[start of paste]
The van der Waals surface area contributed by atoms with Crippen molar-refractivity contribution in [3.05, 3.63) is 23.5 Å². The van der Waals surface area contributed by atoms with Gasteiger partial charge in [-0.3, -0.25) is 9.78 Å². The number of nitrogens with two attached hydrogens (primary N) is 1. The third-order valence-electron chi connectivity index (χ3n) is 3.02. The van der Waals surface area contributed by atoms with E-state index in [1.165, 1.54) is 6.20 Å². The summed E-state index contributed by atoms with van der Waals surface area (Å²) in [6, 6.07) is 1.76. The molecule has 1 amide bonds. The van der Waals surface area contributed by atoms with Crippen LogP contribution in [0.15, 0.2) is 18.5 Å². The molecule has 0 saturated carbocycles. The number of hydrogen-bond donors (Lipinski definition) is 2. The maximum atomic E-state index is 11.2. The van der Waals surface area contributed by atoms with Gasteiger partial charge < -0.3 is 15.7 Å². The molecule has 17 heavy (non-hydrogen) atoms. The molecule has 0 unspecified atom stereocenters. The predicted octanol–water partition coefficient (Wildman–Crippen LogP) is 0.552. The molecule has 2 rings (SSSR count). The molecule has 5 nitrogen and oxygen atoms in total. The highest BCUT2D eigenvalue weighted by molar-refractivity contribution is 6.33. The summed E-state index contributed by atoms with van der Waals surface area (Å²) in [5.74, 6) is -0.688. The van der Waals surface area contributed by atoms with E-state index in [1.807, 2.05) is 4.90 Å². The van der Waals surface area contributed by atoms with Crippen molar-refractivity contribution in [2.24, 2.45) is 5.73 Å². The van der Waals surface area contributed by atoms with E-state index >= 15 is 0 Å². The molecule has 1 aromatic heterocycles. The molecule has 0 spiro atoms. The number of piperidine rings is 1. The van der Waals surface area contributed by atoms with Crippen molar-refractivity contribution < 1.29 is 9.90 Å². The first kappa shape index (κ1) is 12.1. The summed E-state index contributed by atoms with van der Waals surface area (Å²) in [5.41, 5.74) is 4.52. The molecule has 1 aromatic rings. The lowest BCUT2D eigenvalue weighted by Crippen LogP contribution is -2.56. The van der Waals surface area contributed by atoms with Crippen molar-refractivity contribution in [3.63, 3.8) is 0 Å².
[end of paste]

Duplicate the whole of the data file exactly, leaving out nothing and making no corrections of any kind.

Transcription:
The van der Waals surface area contributed by atoms with Crippen molar-refractivity contribution in [3.05, 3.63) is 23.5 Å². The van der Waals surface area contributed by atoms with Gasteiger partial charge in [-0.3, -0.25) is 9.78 Å². The number of nitrogens with two attached hydrogens (primary N) is 1. The third-order valence-electron chi connectivity index (χ3n) is 3.02. The van der Waals surface area contributed by atoms with E-state index in [1.165, 1.54) is 6.20 Å². The summed E-state index contributed by atoms with van der Waals surface area (Å²) in [6, 6.07) is 1.76. The molecule has 1 amide bonds. The van der Waals surface area contributed by atoms with Crippen LogP contribution in [0.15, 0.2) is 18.5 Å². The molecule has 0 saturated carbocycles. The number of hydrogen-bond donors (Lipinski definition) is 2. The maximum atomic E-state index is 11.2. The van der Waals surface area contributed by atoms with Gasteiger partial charge < -0.3 is 15.7 Å². The molecule has 17 heavy (non-hydrogen) atoms. The molecule has 0 unspecified atom stereocenters. The predicted octanol–water partition coefficient (Wildman–Crippen LogP) is 0.552. The molecule has 2 rings (SSSR count). The molecule has 5 nitrogen and oxygen atoms in total. The highest BCUT2D eigenvalue weighted by molar-refractivity contribution is 6.33. The summed E-state index contributed by atoms with van der Waals surface area (Å²) in [5.74, 6) is -0.688. The van der Waals surface area contributed by atoms with E-state index in [1.807, 2.05) is 4.90 Å². The van der Waals surface area contributed by atoms with Crippen molar-refractivity contribution in [2.24, 2.45) is 5.73 Å². The van der Waals surface area contributed by atoms with E-state index >= 15 is 0 Å². The molecule has 1 aromatic heterocycles. The molecule has 0 spiro atoms. The number of piperidine rings is 1. The van der Waals surface area contributed by atoms with Crippen molar-refractivity contribution < 1.29 is 9.90 Å². The first kappa shape index (κ1) is 12.1. The summed E-state index contributed by atoms with van der Waals surface area (Å²) in [5.41, 5.74) is 4.52. The molecule has 1 aromatic rings. The lowest BCUT2D eigenvalue weighted by Crippen LogP contribution is -2.56. The van der Waals surface area contributed by atoms with Crippen molar-refractivity contribution in [3.63, 3.8) is 0 Å².